Winner of the Best Screenplay award at Cannes, Israeli writer-director Joseph Cedar’s latest is a comedy-drama about father and son Talmudic scholars competing for the same accolades. We’ve seen the film, and it’s much more lively than that plot description suggests. If anything, Cedar’s direction is a little too lively for his sharp, engaging screenplay, which doesn’t need all the pyrotechnics. Score: 4

Goodbye First Love
French actress-turned-director Mia Hansen-Løve (last year’s The Father of My Children) returns with this film about an ill-fated romance between a 15-year-old girl and a 19-year-old boy. The movie was a surprise selection for the highly choosy New York Film Festival (which kicks off a few weeks after TIFF) and has already been released to excellent reviews in France. What more do you need to know? Score: 4

In Darkness
Polish director Agnieszka Holland’s new film is a World War II drama about a Lvov man named Leopold Socha who kept a group of Jews hidden in the city’s sewers for over a year. We saw an advance screening of this one, too, and while it’s well-intentioned, it suffers badly from a lack of interesting characters. None of the Jews below ground are fleshed out—they’re just cardboard victims—and Leopold’s transformation from mercenary to saviour follows the usual uninspired beats. Score: 2

Life Without Principle
Leaving behind action pictures for the moment, Hong Kong auteur Johnny To’s TIFF pic is about three ordinary individuals caught up in the recent financial crisis. To’s a great stylist, but online clips from Life Without Principle look a wee bit histrionic, like he’s trying to do for the financial meltdown what Crash did for race relations. Score: 2

Michael and Snowtown
The former is an Austrian film about a child molester who keeps a 10-year-old locked in his basement, and the latter is an Australian film (based on real events) about a serial killer who takes a young boy under his wing. Hijinks, presumably, ensue. Score: anywhere from 1 to 5, depending on your child-in-jeopardy tolerance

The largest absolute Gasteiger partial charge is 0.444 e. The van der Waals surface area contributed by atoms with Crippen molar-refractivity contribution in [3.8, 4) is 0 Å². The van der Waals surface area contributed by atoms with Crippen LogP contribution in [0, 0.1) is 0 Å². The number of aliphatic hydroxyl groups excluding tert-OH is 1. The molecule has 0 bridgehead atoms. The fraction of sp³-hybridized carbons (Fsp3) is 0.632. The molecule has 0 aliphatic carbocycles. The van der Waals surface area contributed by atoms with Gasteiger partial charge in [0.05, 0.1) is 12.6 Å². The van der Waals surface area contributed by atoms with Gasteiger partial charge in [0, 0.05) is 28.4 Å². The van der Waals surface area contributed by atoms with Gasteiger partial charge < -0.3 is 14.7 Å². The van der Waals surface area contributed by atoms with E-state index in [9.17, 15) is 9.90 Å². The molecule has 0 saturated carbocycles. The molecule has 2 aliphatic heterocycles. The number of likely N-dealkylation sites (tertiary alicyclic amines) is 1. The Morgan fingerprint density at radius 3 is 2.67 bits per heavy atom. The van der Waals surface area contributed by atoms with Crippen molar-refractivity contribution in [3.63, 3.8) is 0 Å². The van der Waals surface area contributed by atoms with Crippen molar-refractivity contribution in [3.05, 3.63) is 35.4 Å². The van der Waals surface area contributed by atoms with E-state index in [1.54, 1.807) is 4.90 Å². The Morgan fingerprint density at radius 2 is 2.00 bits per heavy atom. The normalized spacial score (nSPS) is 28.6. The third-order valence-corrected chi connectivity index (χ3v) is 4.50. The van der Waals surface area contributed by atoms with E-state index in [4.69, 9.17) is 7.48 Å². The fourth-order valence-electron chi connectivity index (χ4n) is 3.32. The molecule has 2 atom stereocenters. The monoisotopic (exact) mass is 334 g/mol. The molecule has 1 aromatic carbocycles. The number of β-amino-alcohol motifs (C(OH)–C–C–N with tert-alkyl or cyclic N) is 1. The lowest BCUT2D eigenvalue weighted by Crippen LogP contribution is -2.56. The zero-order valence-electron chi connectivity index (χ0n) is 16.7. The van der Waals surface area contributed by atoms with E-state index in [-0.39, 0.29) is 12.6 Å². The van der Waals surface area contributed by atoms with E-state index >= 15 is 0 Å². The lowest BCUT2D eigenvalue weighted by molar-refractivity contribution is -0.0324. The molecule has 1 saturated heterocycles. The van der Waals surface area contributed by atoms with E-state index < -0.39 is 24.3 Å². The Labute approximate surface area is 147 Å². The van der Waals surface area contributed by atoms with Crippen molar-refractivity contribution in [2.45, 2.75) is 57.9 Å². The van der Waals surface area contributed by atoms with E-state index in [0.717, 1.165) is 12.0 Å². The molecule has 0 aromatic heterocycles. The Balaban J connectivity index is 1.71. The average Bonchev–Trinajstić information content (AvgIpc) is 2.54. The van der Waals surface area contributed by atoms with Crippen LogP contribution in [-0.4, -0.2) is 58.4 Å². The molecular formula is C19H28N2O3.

A Separation
This Iranian film won the Golden Bear for Best Film at this year’s Berlin International Film Festival, and the award was well-deserved. Director Asghar Farhadi (About Elly) has fashioned a gripping and humane portrait of life in contemporary Iran by focusing on a fiercely personal legal battle between two couples. We can’t think of another recent film that more convincingly illustrates the limits of the law in achieving truth and justice. Score: 5

The Student
Argentinean screenwriter Santiago Mitre wrote last year’s black-as-pitch festival highlight Carancho (directed by Pablo Trapero), and now he’s back with this directorial debut about an aimless student at the University of Buenos Aires who discovers a talent for political thuggery. If the film is even half as entertaining and pointed a commentary on Argentinean life as Carancho, it’ll be a knockout. Score: 4


Rating Legend

5 – Make sure you see it
4 – Solid bet
3 – Worth a gamble
2 – Doesn’t look promising
1 – Only a mother could love it

The Artist
Michel Hazanavicius’s look at a silent film star (Cannes Best Actor winner Jean Dujardin) whose career evaporates with the arrival of the talkies was the toast of the Croisette, and is currently being positioned for an awards-qualifying run in November. But is the North American public really ready to embrace a black-and-white picture about silent movies that itself is silent? Regardless, it’ll surely go over well at TIFF. Score: 4